It might just be the perfect Thanksgiving side dish. Easy, flavorful, vegetarian, and versatile, polenta dishes are the perfect creative outlet for the home cook. Saturday afternoon we went on a huge shopping spree for fresh groceries; previous weekends away in San Francisco and Portland meant we had very little food in the house. I had a week of cooking and blogging all planned out.
When my sister called Saturday night to let us know our nephew would be coming sooner rather than later, my first thought was to pack my suitcase and to get ready for a drive to New Jersey. My second thought at 10:00 at night? Make polenta.
I knew that once I got to NJ there would not be much time for blogging or cooking, so I went to work on one of the dishes I had planned for the week. I started with local mushrooms from Siena Farms, cleaned, chopped, and set aside.
I also chopped a whole shallot from Siena Farms. I added the shallot to a tablespoon of Kerrygold butter and started to cook the shallot on low.
After a few minutes, I added the mushroom and a bit more butter.
While the mushrooms and shallot sizzled gently on the side, I added 6 cups of boiling water from my electric tea kettle (a wedding gift and one of the BEST inventions ever!) to my Le Creuset French Oven. We use the electric kettle for everything from making tea to boiling pasta water. It is much quicker than boiling it on the stove.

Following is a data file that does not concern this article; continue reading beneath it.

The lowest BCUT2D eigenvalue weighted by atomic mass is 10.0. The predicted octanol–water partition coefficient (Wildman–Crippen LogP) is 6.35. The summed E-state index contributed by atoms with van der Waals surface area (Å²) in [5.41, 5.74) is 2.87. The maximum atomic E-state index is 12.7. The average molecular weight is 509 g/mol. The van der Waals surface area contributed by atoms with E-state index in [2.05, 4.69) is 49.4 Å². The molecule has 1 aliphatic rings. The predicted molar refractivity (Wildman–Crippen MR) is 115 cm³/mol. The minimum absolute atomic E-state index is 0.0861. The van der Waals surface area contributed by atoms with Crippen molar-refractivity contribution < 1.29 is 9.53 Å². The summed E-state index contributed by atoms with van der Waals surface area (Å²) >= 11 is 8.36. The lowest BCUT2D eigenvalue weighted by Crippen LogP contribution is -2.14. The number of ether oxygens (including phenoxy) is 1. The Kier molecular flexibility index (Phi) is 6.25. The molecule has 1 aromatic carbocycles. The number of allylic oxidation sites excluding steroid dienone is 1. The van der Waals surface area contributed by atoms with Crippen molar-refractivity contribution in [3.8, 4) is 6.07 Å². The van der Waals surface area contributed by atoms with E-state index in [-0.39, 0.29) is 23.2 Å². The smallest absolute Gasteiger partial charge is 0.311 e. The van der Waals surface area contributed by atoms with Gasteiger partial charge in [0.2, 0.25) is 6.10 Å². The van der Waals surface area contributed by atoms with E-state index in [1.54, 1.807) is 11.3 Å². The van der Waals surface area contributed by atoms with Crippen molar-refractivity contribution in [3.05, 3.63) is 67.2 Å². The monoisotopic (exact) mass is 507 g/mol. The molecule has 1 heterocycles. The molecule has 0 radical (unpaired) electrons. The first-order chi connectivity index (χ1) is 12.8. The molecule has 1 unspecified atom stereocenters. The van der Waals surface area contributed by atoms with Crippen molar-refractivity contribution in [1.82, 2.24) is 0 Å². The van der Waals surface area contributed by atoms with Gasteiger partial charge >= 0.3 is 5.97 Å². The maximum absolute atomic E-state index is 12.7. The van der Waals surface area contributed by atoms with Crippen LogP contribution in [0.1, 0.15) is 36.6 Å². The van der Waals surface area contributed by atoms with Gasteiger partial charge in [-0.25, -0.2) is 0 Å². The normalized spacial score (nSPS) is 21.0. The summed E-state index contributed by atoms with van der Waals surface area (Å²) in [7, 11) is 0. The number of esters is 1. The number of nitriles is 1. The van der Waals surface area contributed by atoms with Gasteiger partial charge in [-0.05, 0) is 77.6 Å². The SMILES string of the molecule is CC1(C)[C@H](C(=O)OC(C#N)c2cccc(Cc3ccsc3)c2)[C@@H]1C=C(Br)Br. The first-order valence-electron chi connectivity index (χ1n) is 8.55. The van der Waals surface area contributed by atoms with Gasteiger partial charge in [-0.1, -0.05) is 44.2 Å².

Making sure the water was at a rolling boil, I added a cup and a quarter cornmeal, a generous shake of sea salt, and a pat of Kerrygold and stirred, stirred, stirred with my whisk. The cornmeal grew in volume very quickly. I lowered the heat and let it bubble away for about 10 minutes.
I forgot to take photos of the rest. By the time the dish was finished, it was after 11:00, and I was both nervous for my sister and exhausted.
As the mushrooms and shallots were cooking, I added about 3/4 cup of Venge Late Harvest Zinfandel.
Note: I did NOT add in any of the Whisker Lickins behind the bottle
This Venge dessert wine added the perfect amount of sweetness to the mushrooms and onions, and once these ingredients were combined, I stirred them into the cornmeal and added another 1/4 cup of the wine, stirring everything until creamy. I was loosely trying to recreate some of the flavors from the Americano mushroom soup from Foodbuzz Festival, and while the polenta was of course different, it definitely had similar flavors.
I only got to eat a few bites before packing the polenta up for my husband for the week, but it was the perfect comfort food. I would eat it by itself for a meal, but I can also see it going great with a pork roast or turkey.
And since everything but the cornmeal was local, I am including this as one of the recipes I am making for Chef Robin White’s Fresh and Local Thanksgiving Challenge. I am working on a few more for Thanksgiving as well as a couple of holiday recipes for a Kitchen Play assignment. I can’t wait to get back to Boston and into my kitchen for some hands-on research!
Are you cooking Thanksgiving dinner or any part of it this year?